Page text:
Find Court Crandall: https://www.positivitybrand.com/new-page-2
Instagram: @courtcrandall
Find out even more about this episode, with extensive show notes and links: https://camnoir.com/ep188/

Sponsored by Aputure: https://www.aputure.com/
Sponsored by Hot Rod Cameras: www.hotrodcameras.com

The Cinematography Podcast website: www.camnoir.com
YouTube: https://www.youtube.com/c/TheCinematographyPodcast
Facebook: @cinepod
Instagram: @thecinepod
Twitter: @ShortEndz

October 12, 2022

Charlie Sarroff, cinematographer of the horror films Smile and Relic

Cinematographer Charlie Sarroff loves to shoot horror movies, and he knew when he read the script for the horror film, Smile, that it would be fun, gory and dark. This week (10/12/2022) Smile is still the number one movie in America, with the biggest opening of September and the highest box office take overall for its second straight week. Charlie and Smile director Parker Finn first met at a SXSW event, where each had movies showing at the festival. They found they had similar tastes and sensibilities. Finn loved Charlie’s previous work on the horror film Relic and asked Charlie to be Smile’s cinematographer. Movies such as The Ring, It Follows and Rosemary’s Baby were big influences on their approach to Smile. Charlie chose to build a sense of suspense with camera movement, so the audience feels as though a lurking presence was there at all times. They almost exclusively used wide lenses and no over the shoulder shots so that the character of Rose would always feel isolated. Every scene Rose is in, she is meant to feel disconnected from other people. Smiles were also a big motif in the film, of course, and served as a metaphor for the masks everyone wears.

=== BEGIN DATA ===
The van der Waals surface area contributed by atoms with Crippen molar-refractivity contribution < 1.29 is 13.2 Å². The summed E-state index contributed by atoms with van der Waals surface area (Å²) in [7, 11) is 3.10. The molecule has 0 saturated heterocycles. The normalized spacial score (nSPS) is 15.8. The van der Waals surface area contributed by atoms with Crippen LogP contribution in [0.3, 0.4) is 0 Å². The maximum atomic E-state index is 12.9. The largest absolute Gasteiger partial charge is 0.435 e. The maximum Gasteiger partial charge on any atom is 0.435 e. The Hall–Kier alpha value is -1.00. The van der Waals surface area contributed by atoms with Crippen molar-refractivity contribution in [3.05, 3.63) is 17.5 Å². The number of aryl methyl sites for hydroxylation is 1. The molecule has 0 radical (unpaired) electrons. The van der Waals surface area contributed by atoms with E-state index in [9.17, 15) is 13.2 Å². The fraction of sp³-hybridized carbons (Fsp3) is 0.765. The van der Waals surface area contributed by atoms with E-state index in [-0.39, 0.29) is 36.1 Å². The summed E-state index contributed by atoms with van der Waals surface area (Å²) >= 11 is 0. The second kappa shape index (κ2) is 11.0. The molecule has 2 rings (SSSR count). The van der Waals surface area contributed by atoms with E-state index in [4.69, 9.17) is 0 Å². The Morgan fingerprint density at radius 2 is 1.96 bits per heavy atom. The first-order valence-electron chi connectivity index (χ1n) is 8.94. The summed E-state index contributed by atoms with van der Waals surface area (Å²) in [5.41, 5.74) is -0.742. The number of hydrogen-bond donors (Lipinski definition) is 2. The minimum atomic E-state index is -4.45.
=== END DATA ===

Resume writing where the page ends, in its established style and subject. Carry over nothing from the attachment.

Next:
As a kid, Charlie really loved skateboarding and video production became a big part of it. He had a camcorder and recorded skate videos of his friends. Charlie knew early on that he enjoyed shooting and editing more than directing, and he decided to go to film school in Melbourne. Friends in film school asked him to shoot their movies and he worked his way up, filming music videos and commercials. Charlie’s biggest break came when director Natalie Erika James asked him to shoot her short film Creswick which she expanded into the feature film Relic and was picked up by IFC. At first, the film’s backers wanted to go with someone more experienced to shoot Relic, but Charlie prevailed and the film ended up going to Sundance and SXSW.